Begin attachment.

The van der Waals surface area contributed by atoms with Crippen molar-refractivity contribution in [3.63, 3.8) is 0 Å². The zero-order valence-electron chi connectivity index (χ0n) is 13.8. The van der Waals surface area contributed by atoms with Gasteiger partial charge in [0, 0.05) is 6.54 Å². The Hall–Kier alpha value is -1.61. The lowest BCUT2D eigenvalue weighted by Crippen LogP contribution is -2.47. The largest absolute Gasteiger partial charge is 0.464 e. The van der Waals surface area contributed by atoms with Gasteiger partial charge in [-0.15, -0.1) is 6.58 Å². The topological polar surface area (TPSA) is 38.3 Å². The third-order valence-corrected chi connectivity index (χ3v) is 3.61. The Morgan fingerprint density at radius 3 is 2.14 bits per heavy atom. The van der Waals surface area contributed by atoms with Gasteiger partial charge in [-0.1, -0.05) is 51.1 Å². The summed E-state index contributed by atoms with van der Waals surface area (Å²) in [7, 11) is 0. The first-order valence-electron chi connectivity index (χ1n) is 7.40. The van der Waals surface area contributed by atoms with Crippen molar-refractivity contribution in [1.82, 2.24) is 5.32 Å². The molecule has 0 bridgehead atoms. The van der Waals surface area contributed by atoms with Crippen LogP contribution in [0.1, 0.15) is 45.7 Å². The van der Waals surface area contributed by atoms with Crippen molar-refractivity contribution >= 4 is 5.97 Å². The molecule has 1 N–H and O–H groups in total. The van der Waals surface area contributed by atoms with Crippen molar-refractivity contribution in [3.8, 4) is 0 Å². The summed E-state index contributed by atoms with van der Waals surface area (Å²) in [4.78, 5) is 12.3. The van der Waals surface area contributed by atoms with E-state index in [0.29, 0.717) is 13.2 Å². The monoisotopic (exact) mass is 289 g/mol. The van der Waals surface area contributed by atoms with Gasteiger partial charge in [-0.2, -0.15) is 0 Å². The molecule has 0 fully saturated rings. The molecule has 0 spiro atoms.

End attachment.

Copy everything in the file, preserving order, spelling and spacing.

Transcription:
The van der Waals surface area contributed by atoms with Crippen molar-refractivity contribution in [3.63, 3.8) is 0 Å². The zero-order valence-electron chi connectivity index (χ0n) is 13.8. The van der Waals surface area contributed by atoms with Gasteiger partial charge in [0, 0.05) is 6.54 Å². The Hall–Kier alpha value is -1.61. The lowest BCUT2D eigenvalue weighted by Crippen LogP contribution is -2.47. The largest absolute Gasteiger partial charge is 0.464 e. The van der Waals surface area contributed by atoms with Gasteiger partial charge in [-0.15, -0.1) is 6.58 Å². The topological polar surface area (TPSA) is 38.3 Å². The third-order valence-corrected chi connectivity index (χ3v) is 3.61. The Morgan fingerprint density at radius 3 is 2.14 bits per heavy atom. The van der Waals surface area contributed by atoms with Gasteiger partial charge in [-0.1, -0.05) is 51.1 Å². The summed E-state index contributed by atoms with van der Waals surface area (Å²) in [7, 11) is 0. The first-order valence-electron chi connectivity index (χ1n) is 7.40. The van der Waals surface area contributed by atoms with Crippen molar-refractivity contribution in [1.82, 2.24) is 5.32 Å². The molecule has 0 bridgehead atoms. The van der Waals surface area contributed by atoms with Crippen LogP contribution in [0.1, 0.15) is 45.7 Å². The van der Waals surface area contributed by atoms with Crippen molar-refractivity contribution >= 4 is 5.97 Å². The molecule has 1 N–H and O–H groups in total. The van der Waals surface area contributed by atoms with Crippen molar-refractivity contribution in [3.8, 4) is 0 Å². The summed E-state index contributed by atoms with van der Waals surface area (Å²) in [4.78, 5) is 12.3. The van der Waals surface area contributed by atoms with E-state index in [0.29, 0.717) is 13.2 Å². The monoisotopic (exact) mass is 289 g/mol. The van der Waals surface area contributed by atoms with Gasteiger partial charge in [-0.2, -0.15) is 0 Å². The molecule has 0 fully saturated rings. The molecule has 0 spiro atoms.